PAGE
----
DEVELOPING STORY: Hospital bomb scare suspect's troubled past - WKOW 27: Madison, WI Breaking News, Weather and Sports

Airplane threat tied to teen bomb scare suspects

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MADISON (WKOW) -- During a juvenile court hearing Tuesday, a prosecutor said two teenage boys accused of making nearly two dozen bomb threat calls to Stoughton hospital also allegedly called the Dane County regional airport and claimed a bomb was attached to a plane.

Assistant Dane County district attorney Mike Walsh said the boys allegedly lodged the threat just days before the hospital was threatened and patients evacuated as a result.

"Allegedly they had attached a bomb to a wheel of a plane, and when it moved it would blow up,"   Walsh told WKOW27 News.

Walsh said Dane County sheriff's personnel are investigating the alleged bomb threat calls to the airport.   A sheriff's spokesperson and an airport official have yet to return calls to WKOW27 News.

During the hearing, authorities said the boys, ages 13 and 15, allegedly placed the calls to the hospital Saturday and Sunday from their county foster home in the Town of Dunn.

Walsh said the calls first indicated a bomb was in a hospital bathroom, and later stated an explosive was in a hospital vent.

"They indicated the hospital needed to be evacuated, people should leave or they were going to die."

Hospital official Kristi Hund testified the calls also threatened the use of guns, and created risk in moving eighteen seriously ill patients in winter cold to a nursing home.

Authorities said the thirteen year old boy has past juvenile court sanctions for actions including fire setting, battery and making threats over the telephone.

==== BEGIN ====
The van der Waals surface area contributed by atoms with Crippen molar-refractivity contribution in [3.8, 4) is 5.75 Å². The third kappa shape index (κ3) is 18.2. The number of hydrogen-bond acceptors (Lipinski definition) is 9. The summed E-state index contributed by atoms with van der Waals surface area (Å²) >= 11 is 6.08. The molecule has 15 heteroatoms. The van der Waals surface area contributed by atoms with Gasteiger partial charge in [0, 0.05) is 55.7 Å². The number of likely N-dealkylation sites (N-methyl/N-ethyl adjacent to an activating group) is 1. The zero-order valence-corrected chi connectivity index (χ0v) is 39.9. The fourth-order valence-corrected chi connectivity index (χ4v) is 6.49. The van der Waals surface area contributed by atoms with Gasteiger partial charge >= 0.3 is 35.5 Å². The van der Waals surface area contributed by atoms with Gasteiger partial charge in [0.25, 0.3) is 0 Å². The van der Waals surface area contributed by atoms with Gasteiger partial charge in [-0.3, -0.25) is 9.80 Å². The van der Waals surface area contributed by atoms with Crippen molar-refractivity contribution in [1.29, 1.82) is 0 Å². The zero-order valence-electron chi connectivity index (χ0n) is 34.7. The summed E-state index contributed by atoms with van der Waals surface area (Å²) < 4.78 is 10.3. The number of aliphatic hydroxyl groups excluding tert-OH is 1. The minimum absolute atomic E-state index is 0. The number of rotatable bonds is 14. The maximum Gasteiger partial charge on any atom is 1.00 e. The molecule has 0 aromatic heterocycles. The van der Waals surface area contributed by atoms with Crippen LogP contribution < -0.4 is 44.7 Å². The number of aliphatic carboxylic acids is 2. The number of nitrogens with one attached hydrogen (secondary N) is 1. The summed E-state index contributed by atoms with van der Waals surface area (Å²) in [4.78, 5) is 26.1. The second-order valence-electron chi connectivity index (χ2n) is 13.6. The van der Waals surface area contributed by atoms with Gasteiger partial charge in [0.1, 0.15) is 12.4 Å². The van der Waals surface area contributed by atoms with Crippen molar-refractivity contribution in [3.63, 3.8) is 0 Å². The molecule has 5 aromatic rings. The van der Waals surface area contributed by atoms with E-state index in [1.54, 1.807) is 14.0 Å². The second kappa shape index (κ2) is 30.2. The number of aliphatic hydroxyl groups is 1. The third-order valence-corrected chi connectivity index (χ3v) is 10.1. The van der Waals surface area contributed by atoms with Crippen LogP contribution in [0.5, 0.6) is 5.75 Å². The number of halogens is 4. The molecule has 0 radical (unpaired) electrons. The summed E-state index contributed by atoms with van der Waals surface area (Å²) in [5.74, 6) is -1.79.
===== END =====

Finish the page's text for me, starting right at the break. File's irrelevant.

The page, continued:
Dane county social worker Kristel Tatus testified the boy threatened to blow up her home a day before the first threatening calls to the hospital.

Tatus told WKOW27 News there was no immediate follow up on the threat because it took place on a weekend.

"I'm very concerned about that,"  Walsh said.

Juvenile court commissioner Mary Beth Keppel ordered both teens into secure juvenile detention while their cases were pending, stating they both posed a risk of harm to others.

Attorney Mitch Cooper said the fifteen year old boy acted "impulsively and stupidly" and did not have the emotional maturity to anticipate hospital officials would respond to the calls with an evacuation.

A social worker said the fifteen year's old actions were simply intended to get attention.

Officials said the hospital patients, including some who were recovering from surgeries, were evacuated for three hours while police determined there were no bombs at the hospital.

Walsh said the thirteen year old boy was too young to be considered for transfer into adult court on felony bomb scare charges.

Online reporting by Tony Galli.

tgalli@wkowtv.com

 

 

 

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